“I’ve got to say – this is much worse than we had anticipated,” Grimes said. “This entire review process needs to be revealed for the sham that it is … we can only conclude that the RET Review process is heading to a biased and predetermined outcome.
“Instead of making customer benefits the key measure of a successful energy market, this review is set to side with big business, giving little or no weight to the benefits of solar for householders, business and the community.
“Clearly any model that fails to consider a carbon price (in any form) up to 2030, in the face of international action on climate change, is negligent and lacks any credibility. “
The RET review was already controversial because of the Abbott government’s decision to by-pass the Climate Change Authority (which dismissed the ACIL Allen modelling and the coal industry’s protestations in its 2012 review), and appoint a panel led by climate change denier and pro-nuclear advocate Dick Warburton.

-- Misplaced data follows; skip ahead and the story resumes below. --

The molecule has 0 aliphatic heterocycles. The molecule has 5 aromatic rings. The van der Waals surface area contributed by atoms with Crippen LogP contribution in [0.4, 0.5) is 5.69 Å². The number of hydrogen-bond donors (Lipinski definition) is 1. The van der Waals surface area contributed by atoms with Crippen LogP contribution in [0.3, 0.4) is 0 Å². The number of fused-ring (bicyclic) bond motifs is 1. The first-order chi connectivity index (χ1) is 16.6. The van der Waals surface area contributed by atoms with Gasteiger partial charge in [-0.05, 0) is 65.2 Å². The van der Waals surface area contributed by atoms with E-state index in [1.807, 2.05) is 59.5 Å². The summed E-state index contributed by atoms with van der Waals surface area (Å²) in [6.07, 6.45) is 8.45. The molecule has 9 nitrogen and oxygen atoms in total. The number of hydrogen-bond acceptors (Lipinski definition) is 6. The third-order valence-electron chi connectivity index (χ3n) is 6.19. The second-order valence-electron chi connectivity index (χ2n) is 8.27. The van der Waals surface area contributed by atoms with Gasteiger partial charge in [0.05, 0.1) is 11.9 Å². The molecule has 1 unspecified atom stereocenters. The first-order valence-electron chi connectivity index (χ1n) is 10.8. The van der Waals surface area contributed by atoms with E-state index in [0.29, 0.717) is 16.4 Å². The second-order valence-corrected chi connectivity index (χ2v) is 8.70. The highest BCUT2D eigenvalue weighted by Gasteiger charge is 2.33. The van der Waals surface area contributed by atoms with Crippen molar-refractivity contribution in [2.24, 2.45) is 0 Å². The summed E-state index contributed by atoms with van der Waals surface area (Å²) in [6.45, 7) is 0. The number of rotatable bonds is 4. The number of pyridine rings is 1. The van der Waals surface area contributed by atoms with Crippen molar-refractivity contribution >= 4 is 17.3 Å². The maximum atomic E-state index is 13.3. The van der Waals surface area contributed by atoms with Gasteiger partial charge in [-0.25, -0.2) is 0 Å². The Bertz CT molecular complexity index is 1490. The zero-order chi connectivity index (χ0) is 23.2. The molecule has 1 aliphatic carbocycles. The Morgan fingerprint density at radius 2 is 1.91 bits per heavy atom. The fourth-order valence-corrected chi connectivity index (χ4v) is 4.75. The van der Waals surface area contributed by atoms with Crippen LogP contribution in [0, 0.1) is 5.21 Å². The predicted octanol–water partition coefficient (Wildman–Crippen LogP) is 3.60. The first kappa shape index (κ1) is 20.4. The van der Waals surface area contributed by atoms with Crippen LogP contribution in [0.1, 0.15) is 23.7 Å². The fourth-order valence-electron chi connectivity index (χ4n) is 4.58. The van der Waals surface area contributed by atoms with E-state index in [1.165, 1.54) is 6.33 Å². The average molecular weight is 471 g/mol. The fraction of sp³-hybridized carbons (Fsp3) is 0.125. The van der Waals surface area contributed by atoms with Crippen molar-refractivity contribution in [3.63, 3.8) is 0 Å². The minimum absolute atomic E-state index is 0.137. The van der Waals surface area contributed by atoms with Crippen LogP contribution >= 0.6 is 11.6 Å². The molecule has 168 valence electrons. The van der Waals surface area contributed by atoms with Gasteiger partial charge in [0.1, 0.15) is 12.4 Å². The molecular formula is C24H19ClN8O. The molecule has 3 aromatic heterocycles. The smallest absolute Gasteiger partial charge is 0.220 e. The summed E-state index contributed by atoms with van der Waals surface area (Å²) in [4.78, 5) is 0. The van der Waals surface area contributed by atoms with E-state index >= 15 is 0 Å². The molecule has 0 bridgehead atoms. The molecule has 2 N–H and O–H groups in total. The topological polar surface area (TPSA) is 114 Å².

He will be supported by fossil fuel lobbyist and former ABARE chief Brian Fisher, and Shirley In’t Veld, the former head of WA’s biggest coal generator, Verve Energy. The secretariat will be housed in Abbott’s own department.
Clean energy attendees said they were shocked by some of the statements – including Warburton’s apparent ignorance that the Abbott government went to the election with a “million solar rooftops” commitment, as well as assumptions by the panel that the current 41,000GWh could not physically be met.
The panel reportedly claimed that no large renewable energy projects would be able to be built for another 18 months, and no more than 1,000MW to 1,200MW of wind capacity would be possible in a single year, making it impossible to reach the current target. Both these claims were reportedly vigorously contested by the representative of the Clean Energy Council.